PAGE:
Apple’s flagship store in Wangfujing, a central shopping district in Beijing, is a hive of activity. But, unfortunately for the iPhone maker, most people are not there to buy.
Part of the problem may be short term, according to staff in the shop. Many Chinese are putting off buying an Apple device until the new iPhone 7 model comes out in September, says an employee, who adds that a lull in sales before a big launch is to be expected. “There’s no reason for any concern; when the new phone comes out sales will pick up,” he says.
Liu Shan, a matronly woman guiding her teenage cousin around the store, is one of the few seemingly in the shop to buy a phone — but even she fails to show the sort of devoted Apple fandom that made China the company’s largest market outside the US.
“She’s just a student,” she says of her youthful charge, flicking through a display of iPads, “so there’s no need to wait for an iPhone 7. We’re very pragmatic.”
This lack of excitement points to the bigger problem Apple faces in China. A drop in revenues in the country by a third last quarter signalled to some that the company’s capacity to dazzle smartphone shoppers has been diminished amid stiffer competition from cheaper local competitors producing more technologically advanced devices.
The fall in sales should not have come as a surprise. Baidu, China’s biggest search engine, used a fall in search queries as a proxy for foot traffic to Apple stores to correctly predict a 23-34 per cent year-on-year fall in Apple’s quarterly revenues in China.
Chinese smartphone users are no longer buying into the hype as they once did. When Apple first launched an iPhone in 2009, the smartphone was a status symbol for young Chinese middle class consumers.
Apple consolidated its position with the release of several new phones aimed at the local market, briefly pushing the group to the top of China’s smartphone market last year.
But Xiang Ligang, an expert on China’s telecommunications sector, says that Apple now faces a challenge in “keeping itself interesting” in China, namely that the group was “looking like a trend follower these days”.
Crucially, local rivals have caught up with, and in some cases exceeded, the sort of technological advances that were once the calling card of the US tech group.
Rumours suggest that the forthcoming iPhone 7 will have a dual-lens camera, for example, but by the time it launches in September “it will look old”, says Mr Xiang.
Many competitors already have dual-lens cameras on their newer phones, such as Huawei’s P9 launched in April, and Xiaomi’s Redmi Pro.
“The Chinese phonemakers are fast catching up with Apple in quality and performance, and the consumer mindset is also evolving,” says Mr Xiang. “Some users will always associate Apple with wealth and taste but, for a lot of users, sporting a Huawei or Oppo will no longer cause them to lose face.”
Getting China right is important for Apple; until the previous quarter, it was the company’s fastest-growing market.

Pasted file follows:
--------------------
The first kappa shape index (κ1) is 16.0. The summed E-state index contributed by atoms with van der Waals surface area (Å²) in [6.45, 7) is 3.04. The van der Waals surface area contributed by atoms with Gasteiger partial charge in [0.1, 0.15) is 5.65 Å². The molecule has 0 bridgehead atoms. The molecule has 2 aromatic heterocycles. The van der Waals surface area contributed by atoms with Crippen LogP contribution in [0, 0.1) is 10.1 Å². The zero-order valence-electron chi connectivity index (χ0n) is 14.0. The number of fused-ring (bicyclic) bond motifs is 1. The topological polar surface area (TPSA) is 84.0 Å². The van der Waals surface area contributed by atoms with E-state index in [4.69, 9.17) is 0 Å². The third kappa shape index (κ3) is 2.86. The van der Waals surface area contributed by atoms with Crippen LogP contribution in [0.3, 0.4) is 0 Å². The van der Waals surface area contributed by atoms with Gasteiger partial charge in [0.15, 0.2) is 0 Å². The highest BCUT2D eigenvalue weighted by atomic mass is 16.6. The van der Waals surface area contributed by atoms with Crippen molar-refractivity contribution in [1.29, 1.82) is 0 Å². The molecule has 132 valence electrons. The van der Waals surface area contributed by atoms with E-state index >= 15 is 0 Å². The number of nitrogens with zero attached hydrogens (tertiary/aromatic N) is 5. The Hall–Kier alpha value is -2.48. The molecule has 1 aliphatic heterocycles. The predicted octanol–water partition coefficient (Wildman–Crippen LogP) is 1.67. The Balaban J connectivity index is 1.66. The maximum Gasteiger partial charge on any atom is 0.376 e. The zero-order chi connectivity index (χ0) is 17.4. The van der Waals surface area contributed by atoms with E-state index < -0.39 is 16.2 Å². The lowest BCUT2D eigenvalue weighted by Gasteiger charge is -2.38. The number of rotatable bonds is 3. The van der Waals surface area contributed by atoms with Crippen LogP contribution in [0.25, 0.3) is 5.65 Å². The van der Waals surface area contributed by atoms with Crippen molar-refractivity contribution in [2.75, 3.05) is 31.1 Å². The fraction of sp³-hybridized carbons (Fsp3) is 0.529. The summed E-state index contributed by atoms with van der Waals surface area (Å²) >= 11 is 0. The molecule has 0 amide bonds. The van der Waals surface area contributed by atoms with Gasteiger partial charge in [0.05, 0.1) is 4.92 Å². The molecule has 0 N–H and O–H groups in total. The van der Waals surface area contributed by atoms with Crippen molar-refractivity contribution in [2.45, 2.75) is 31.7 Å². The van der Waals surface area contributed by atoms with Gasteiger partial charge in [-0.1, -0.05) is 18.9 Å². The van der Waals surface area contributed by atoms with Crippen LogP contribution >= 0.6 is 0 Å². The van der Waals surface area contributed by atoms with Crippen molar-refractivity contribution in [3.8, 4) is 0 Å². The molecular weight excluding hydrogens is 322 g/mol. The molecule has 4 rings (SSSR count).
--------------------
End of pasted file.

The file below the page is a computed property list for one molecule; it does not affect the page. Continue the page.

The drop in sales in China has added to Apple’s troubles as it faces a number of setbacks in the country, from a spurious copyright infringement lawsuit — alleging a Chinese company owned the iPhone trademark — to a ban on its iTunes video service.
But devices are core to its success. Apple has ceded ground to Huawei, as well as to relatively unknown brands such as Oppo and Vivo, who took the top three slots respectively in market share rankings for the second quarter, according to Canalys, the research group.
Research by Counterpoint Technology, the market research firm, shows that Oppo passed Huawei in the second quarter to become the top-selling smartphone in China, with 22 per cent market share.
Oppo and Vivo, both largely unknown brands abroad, are both owned by BBK Electronics, based in the southern city of Dongguan.
Apple in the previous quarter came fifth in China, accounting for a market share of 9 per cent, just ahead of Samsung, according to Canalys.
China’s smartphone market grew 3 per cent in the last quarter, according to the group.
Research from Piper Jaffray estimated that mainland China accounted for 15 per cent of Apple sales in the quarter, adding that part of the drop can be accounted for by an inventory drawdown and that the numbers “look worse than they are”.
Bryan Ma, analyst at IDC, the research firm, says Chinese consumers quickly tire of last year’s, or even last month’s, model. “One of Apple’s problems in China is its product refreshes . . . or lack thereof,” he says.
The fickleness of the savvy Chinese consumer has already caused problems for rivals, which have also struggled to stay on top of the China smartphone market. Previous years have seen Samsung and Xiaomi topping the charts at some point only to fall back.
Crucial to staying relevant is to promise something new. Mr Ma says the worry for Apple is that supposedly leaked images of the iPhone 7 appear to show little difference from the iPhone 6S.
“Apple needs to make sure that the next product looks noticeably different from the previous version, as the physical appearance is critical in market such as China where iPhones are viewed as status symbols”.
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